This paper explores the contingent nature of war-time developments in gender relations, focusing particularly on the experience of protected village inmates in Chiweshe. It suggests that expectations of dramatic change in the position of ordinary women were unrealistic and based on four analytical flaws: a linear model of female emancipation, a tendency to generalise from a limited set of war-time experiences rather than recognise the diversity of locally contingent circumstances, a failure to include struggles over masculine identity within the analysis of gender relations and finally, a lack of sensitivity to the social-spatial structures that are integral to rural society. The paper highlights the spatial dimensions of war-time contingency at the national and the local level and analyses how the enforced restructuring of rural communities destabilised the spatial discourses and practices that 'normally' structure gender identities and relations. The paper focuses on the extraordinary, and under researched, social arena of the 'protected villages' and analyses how, temporarily, they became terrains of gender contestation. Parallels are drawn between the social impacts of the structures of counter-insurgency warfare and the ostensibly very different time-space arenas of the temporary guerilla encampments. While each arena had its own unique dynamic, which itself varied from region to region and over the duration of the war, both types of externally imposed structure had the effect of undermining elders' authority in their own communities and of opening up, new spaces of opportunity in which young men and women could act.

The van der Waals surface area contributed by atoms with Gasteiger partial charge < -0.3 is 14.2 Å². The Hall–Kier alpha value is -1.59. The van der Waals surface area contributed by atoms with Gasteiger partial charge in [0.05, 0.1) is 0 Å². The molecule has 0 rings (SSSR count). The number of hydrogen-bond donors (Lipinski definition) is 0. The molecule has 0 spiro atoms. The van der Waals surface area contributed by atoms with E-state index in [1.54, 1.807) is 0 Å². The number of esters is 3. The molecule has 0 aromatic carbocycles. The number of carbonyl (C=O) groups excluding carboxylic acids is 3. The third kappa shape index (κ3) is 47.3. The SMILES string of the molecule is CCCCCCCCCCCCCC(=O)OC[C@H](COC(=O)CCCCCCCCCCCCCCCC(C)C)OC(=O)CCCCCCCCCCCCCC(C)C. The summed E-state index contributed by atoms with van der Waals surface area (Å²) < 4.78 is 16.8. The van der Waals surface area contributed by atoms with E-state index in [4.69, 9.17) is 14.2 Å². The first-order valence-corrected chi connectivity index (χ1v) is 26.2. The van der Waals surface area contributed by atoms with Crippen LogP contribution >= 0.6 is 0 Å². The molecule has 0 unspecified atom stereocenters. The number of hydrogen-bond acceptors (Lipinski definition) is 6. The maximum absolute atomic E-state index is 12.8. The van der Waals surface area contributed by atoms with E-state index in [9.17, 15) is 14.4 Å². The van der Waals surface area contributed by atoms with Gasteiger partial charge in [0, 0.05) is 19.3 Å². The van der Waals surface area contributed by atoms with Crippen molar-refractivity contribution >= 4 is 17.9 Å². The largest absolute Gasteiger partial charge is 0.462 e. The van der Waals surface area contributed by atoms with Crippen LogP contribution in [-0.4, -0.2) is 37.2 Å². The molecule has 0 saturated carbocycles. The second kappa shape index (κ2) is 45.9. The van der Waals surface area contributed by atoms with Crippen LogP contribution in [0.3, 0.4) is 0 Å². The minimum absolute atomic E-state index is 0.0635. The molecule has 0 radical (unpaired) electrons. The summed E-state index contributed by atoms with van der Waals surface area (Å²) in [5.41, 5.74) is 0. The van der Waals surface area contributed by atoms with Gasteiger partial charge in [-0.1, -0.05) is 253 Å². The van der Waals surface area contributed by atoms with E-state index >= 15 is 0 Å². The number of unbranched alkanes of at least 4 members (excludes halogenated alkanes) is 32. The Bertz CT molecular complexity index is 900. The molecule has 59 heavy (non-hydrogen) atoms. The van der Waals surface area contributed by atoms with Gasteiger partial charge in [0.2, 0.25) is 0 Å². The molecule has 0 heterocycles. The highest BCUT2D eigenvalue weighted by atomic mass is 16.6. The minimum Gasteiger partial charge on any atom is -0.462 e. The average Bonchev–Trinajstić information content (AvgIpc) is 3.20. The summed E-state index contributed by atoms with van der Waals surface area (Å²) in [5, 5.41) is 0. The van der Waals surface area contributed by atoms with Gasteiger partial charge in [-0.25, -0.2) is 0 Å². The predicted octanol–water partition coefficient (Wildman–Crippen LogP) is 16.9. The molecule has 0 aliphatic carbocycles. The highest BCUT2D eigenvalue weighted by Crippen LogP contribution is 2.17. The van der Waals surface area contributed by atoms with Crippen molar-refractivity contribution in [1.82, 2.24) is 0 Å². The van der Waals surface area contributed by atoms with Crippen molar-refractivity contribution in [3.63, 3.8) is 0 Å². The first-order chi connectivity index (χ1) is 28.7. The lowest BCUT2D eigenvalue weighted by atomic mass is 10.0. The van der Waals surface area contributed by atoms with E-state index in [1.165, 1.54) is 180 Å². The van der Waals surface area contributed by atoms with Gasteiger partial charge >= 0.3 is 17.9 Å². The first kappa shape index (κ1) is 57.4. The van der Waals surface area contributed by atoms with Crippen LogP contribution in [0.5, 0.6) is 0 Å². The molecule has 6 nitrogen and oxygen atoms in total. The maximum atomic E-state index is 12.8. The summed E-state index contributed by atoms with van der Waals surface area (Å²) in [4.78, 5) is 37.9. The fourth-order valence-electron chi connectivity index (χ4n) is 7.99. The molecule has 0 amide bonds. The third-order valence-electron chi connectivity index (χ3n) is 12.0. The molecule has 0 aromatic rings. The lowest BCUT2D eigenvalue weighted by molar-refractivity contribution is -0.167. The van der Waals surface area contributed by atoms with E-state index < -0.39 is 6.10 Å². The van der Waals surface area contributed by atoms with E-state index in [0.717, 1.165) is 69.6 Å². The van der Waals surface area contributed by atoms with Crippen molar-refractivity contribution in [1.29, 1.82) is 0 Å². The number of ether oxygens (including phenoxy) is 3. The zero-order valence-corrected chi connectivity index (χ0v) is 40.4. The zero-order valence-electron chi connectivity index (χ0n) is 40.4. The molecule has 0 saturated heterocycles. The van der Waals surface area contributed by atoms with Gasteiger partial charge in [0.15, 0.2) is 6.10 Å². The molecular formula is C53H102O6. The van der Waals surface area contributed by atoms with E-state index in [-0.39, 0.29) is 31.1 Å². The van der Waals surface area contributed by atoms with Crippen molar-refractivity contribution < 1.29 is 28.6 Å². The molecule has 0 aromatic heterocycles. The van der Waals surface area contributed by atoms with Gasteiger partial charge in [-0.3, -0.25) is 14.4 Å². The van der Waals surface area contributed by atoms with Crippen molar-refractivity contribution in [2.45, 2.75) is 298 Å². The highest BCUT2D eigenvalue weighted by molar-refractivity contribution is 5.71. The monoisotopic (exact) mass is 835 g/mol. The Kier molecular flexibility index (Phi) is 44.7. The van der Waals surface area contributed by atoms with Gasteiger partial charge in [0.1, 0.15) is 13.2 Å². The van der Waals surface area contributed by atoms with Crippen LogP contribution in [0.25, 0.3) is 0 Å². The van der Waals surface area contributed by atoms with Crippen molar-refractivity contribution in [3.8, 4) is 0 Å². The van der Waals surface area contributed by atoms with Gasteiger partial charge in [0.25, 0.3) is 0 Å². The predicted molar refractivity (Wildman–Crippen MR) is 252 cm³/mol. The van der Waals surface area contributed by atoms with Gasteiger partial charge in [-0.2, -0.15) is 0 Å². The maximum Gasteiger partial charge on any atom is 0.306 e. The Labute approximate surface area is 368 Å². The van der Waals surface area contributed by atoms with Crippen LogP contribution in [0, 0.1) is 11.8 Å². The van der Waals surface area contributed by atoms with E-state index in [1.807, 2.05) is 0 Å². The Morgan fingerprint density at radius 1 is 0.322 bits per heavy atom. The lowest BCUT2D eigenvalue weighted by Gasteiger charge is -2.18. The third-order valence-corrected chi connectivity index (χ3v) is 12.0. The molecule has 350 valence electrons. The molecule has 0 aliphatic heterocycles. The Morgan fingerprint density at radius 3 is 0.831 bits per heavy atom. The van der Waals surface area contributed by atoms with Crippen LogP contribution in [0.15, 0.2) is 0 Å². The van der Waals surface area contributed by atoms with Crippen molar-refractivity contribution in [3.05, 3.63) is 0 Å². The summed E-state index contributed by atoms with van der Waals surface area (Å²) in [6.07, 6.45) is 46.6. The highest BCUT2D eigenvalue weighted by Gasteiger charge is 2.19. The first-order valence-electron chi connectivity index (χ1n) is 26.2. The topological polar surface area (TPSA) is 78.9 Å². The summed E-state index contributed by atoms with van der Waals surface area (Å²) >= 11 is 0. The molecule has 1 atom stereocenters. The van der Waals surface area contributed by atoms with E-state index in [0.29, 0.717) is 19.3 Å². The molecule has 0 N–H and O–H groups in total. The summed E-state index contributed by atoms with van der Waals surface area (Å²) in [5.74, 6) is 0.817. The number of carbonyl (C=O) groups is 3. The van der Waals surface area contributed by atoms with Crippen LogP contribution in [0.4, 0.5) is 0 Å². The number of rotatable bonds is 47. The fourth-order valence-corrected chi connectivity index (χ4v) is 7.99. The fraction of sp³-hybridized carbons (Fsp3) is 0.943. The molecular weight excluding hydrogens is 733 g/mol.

|Number of pages
|Journal of Southern African Studies
|Published - Dec 1996